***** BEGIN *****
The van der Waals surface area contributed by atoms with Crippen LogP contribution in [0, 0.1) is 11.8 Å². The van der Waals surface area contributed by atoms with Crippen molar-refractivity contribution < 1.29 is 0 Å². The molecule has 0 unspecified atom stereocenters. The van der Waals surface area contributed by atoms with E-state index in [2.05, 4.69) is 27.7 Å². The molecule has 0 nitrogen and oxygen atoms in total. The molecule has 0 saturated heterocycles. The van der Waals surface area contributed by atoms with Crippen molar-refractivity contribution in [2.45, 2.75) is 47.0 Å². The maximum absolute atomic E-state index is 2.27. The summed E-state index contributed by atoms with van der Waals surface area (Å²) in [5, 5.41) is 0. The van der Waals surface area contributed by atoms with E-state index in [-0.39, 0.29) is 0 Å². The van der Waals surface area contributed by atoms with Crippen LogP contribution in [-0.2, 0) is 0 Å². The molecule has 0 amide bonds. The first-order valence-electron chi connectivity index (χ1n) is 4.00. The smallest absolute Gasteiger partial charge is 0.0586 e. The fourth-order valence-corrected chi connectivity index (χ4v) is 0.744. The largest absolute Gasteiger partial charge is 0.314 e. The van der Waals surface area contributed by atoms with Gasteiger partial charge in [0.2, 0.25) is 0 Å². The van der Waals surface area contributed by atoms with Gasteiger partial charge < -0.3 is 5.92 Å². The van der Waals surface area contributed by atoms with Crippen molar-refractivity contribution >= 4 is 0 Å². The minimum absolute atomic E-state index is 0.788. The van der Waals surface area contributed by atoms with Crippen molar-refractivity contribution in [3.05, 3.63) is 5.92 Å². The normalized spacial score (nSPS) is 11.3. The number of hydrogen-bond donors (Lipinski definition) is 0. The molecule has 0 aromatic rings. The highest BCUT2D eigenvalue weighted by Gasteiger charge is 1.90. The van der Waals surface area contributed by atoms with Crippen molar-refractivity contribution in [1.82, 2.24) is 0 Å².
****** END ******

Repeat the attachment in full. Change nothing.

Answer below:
The van der Waals surface area contributed by atoms with Crippen LogP contribution in [0, 0.1) is 11.8 Å². The van der Waals surface area contributed by atoms with Crippen molar-refractivity contribution < 1.29 is 0 Å². The molecule has 0 unspecified atom stereocenters. The van der Waals surface area contributed by atoms with E-state index in [2.05, 4.69) is 27.7 Å². The molecule has 0 nitrogen and oxygen atoms in total. The molecule has 0 saturated heterocycles. The van der Waals surface area contributed by atoms with Crippen molar-refractivity contribution in [2.45, 2.75) is 47.0 Å². The maximum absolute atomic E-state index is 2.27. The summed E-state index contributed by atoms with van der Waals surface area (Å²) in [5, 5.41) is 0. The van der Waals surface area contributed by atoms with E-state index in [-0.39, 0.29) is 0 Å². The van der Waals surface area contributed by atoms with Crippen LogP contribution in [-0.2, 0) is 0 Å². The molecule has 0 amide bonds. The first-order valence-electron chi connectivity index (χ1n) is 4.00. The smallest absolute Gasteiger partial charge is 0.0586 e. The fourth-order valence-corrected chi connectivity index (χ4v) is 0.744. The largest absolute Gasteiger partial charge is 0.314 e. The van der Waals surface area contributed by atoms with Gasteiger partial charge in [0.2, 0.25) is 0 Å². The van der Waals surface area contributed by atoms with Gasteiger partial charge < -0.3 is 5.92 Å². The van der Waals surface area contributed by atoms with Crippen molar-refractivity contribution >= 4 is 0 Å². The minimum absolute atomic E-state index is 0.788. The van der Waals surface area contributed by atoms with Crippen molar-refractivity contribution in [3.05, 3.63) is 5.92 Å². The normalized spacial score (nSPS) is 11.3. The number of hydrogen-bond donors (Lipinski definition) is 0. The molecule has 0 aromatic rings. The highest BCUT2D eigenvalue weighted by Gasteiger charge is 1.90. The van der Waals surface area contributed by atoms with Crippen molar-refractivity contribution in [1.82, 2.24) is 0 Å².